Old Lady + Grocery Bags = Anecdote

April 29, 2013 § Leave a comment

A while ago I was on a rare solitary walk, and on my way home I came across an old woman who was having trouble carrying her groceries from her car up the steps to her home. I offered to help her, being the nice Girl Scout that I am, and she was very grateful. She said she had recently injured her hip and was in a lot of pain. She went ahead of me up to the door, slowly, gripping the banister, and I followed her with the grocery bags. While she opened the door, I ran down and got the remaining ones out of her car.

When I came back up, I stepped just inside the door, and was immediately hit with the smell of… old soup? Thanksgiving leftovers from the 70’s? It was a savory, homey, oniony smell gone horribly bad, like something that was originally delicious but was now decomposing. The inside of her house was quite dark, but in the patches of incoming daylight I could see that this was a place unlike anywhere I had been before. It was a total and devastating mess. There was just STUFF. EVERYWHERE. I couldn’t even see the floor. There appeared to be couches and a table, but I could not actually see them either– I just guessed they were there because the stuff reached higher peaks in those spots. Everything looked dusty, like it had been sitting there for a very long time, but as I looked more (stealing quick glances so she wouldn’t be offended), I noticed that there was a unifying color scheme of red, green, silver, and gold. It was CHRISTMAS stuff. Cookie tins, Santa statues, wreaths, garlands, reindeer, angels, stockings, paper napkins, oh my god, it was all just sitting there, stacked up and acquiring dirt in this smelly little house. What was this lady’s DEAL?!? I pretended so hard not to notice at all. I stood there holding the bags until she said I could put them down where I was.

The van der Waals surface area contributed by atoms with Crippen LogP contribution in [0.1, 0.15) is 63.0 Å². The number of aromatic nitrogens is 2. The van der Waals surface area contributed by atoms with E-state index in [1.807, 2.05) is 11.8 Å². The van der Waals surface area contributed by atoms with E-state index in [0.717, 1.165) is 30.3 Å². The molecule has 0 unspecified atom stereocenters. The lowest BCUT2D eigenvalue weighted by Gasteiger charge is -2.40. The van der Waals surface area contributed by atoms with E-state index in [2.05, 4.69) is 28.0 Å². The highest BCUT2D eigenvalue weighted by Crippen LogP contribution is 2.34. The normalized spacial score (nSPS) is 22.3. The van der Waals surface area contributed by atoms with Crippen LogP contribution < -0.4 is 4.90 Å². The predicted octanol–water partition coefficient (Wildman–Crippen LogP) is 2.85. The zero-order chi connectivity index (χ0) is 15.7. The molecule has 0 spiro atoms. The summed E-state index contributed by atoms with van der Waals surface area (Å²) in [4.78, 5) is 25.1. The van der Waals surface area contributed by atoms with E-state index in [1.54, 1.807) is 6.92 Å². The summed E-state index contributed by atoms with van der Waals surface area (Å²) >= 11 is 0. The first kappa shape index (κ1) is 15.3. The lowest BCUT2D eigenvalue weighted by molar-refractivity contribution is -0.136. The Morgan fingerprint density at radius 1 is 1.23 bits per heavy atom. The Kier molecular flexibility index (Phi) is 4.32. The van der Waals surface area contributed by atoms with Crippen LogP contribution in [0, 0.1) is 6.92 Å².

She thanked me for helping her, and said that life had become much more difficult since her injury and since her daughter had grown up and left home. Her daughter was deaf, she said, and she had raised her on her own, becoming an activist for deaf rights in the process of advocating for her daughter at every turn. She was also a real estate agent, but said that the market was dead right now, so she wasn’t really working anymore. She jokingly asked me if I wanted to buy a house. Or sell a house. I said no. And I said sorry. I am always saying sorry.

I didn’t ask her about the Christmas stuff. The weird thing was, she herself did not look around at it once while I was there. When people come over to my house, I always look around to see what it looks like through their eyes– usually it’s messier than I feel like it should be so I apologize for how messy it is in an attempt to convince them that it is usually in some other, better state, which is totally not the case– it is usually way WAY worse and I have usually scrambled around before the person came over just to make it presentable and then once they are here I realize that it is still pretty bad, oh well. But my worst mess is nothing compared to this woman’s surroundings, yet she seemed entirely unconcerned with it. It was like she couldn’t even see it.